The field of extracellular adenosine signaling has rapidly expanded over the past years. This goes hand in hand with the recent availability of gene-targeted mice that allow for studies of specific alterations in adenosine generation, signaling, or metabolism in a large array of disease models. Therefore, the following examples for potential therapeutic applications of extracellular adenosine are not meant to be a complete list, but resemble therapeutic examples that could potentially be applied to the setting of perioperative medicine. Based on the biologic effects of acute hypoxia on enhancing extracellular adenosine effects, many of these examples include conditions of limited oxygen availability where adenosine signaling is pivotal to tissue adaptation and attenuation of the deleterious effects of hypoxia-associated inflammation.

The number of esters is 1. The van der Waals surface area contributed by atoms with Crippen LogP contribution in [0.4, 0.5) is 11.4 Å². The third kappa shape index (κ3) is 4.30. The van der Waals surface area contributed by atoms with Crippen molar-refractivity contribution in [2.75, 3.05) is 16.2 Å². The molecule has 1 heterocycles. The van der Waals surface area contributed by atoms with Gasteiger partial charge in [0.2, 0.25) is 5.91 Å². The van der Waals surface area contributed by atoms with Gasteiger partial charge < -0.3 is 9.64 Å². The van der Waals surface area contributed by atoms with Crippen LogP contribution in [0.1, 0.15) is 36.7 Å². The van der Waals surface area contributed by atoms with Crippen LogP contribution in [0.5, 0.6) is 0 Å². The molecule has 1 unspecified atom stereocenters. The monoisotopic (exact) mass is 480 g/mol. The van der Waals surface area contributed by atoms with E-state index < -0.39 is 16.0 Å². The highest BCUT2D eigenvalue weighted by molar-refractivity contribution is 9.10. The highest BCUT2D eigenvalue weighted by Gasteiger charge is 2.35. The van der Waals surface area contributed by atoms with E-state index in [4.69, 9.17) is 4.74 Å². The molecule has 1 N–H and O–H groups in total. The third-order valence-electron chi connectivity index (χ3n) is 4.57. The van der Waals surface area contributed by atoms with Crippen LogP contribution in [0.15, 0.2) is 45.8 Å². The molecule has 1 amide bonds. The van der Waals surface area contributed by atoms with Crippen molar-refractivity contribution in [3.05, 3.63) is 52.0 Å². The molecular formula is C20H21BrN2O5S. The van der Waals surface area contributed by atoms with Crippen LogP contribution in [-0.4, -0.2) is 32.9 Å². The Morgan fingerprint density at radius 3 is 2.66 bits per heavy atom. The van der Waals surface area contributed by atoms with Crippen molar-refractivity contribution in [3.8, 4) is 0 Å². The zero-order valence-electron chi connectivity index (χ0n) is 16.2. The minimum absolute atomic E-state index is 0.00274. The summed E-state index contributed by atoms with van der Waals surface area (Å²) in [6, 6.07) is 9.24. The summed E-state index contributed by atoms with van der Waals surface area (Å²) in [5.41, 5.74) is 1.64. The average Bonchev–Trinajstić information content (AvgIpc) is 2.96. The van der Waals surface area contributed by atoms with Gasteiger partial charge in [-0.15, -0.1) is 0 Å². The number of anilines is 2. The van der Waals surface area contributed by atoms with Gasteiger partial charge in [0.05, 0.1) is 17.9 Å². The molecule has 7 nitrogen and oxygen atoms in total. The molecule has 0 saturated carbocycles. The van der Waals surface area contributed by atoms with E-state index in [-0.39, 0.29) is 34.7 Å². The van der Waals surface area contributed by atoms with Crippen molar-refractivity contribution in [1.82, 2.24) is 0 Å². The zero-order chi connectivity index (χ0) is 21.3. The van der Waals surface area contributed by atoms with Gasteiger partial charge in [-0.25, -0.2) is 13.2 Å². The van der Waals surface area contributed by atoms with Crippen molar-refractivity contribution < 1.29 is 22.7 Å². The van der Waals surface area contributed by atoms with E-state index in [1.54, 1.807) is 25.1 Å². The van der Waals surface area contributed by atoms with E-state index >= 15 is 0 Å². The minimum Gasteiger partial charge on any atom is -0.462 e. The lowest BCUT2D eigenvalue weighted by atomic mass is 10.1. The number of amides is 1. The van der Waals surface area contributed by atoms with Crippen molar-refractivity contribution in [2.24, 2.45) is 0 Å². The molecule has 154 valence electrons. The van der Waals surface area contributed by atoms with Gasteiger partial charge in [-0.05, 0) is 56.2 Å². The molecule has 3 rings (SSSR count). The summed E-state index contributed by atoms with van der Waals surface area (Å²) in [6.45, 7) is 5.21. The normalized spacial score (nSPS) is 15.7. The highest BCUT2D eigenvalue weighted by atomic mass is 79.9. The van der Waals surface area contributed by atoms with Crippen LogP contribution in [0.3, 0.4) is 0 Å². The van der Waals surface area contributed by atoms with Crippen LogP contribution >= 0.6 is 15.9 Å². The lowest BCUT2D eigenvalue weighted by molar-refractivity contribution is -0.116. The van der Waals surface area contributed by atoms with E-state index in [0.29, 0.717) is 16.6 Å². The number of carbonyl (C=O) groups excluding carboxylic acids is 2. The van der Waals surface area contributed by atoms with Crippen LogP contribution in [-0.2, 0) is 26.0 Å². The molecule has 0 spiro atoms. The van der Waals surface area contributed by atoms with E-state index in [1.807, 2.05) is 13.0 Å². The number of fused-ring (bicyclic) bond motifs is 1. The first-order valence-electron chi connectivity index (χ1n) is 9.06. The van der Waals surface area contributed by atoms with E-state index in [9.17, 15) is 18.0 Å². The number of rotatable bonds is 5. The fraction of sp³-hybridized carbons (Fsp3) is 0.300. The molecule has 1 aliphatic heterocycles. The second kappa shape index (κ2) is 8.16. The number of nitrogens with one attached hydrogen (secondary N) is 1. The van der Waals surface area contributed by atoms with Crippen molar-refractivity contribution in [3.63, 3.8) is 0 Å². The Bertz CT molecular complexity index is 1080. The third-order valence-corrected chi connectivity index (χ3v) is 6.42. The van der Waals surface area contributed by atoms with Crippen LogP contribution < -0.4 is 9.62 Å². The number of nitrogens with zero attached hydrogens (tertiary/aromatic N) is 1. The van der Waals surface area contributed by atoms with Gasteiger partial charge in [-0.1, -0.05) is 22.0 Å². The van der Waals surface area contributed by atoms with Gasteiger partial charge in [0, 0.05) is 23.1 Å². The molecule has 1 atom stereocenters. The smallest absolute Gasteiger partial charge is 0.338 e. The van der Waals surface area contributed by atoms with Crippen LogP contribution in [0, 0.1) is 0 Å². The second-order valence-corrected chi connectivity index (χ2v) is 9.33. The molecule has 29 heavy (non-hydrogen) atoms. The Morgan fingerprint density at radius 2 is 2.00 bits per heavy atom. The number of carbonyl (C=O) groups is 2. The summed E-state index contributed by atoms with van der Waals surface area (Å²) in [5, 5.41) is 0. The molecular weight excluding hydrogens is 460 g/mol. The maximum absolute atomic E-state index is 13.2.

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Acute Lung Injury
Acute lung injury (ALI) is a syndrome consisting of acute hypoxemic respiratory failure with bilateral pulmonary infiltrates, not attributable to left heart failure.95 Despite optimal management consisting of aggressive treatment of the initiating cause, vigilant supportive care, and the prevention of nosocomial infections, mortality ranges between 35 and 60%.95 The pathogenesis of ALI is characterized by the influx of a protein-rich edema fluid into the interstitial and intraalveolar spaces as a consequence of increased permeability of the alveolar–capillary barrier. The importance of endothelial injury and increased vascular permeability to the formation of pulmonary edema in this disorder has been well established.95 Nevertheless, molecular details of how pulmonary capillary leakage is caused or maintained during ALI are largely unknown, and studies linking its mechanisms with mechanical ventilation are currently areas of intense investigation.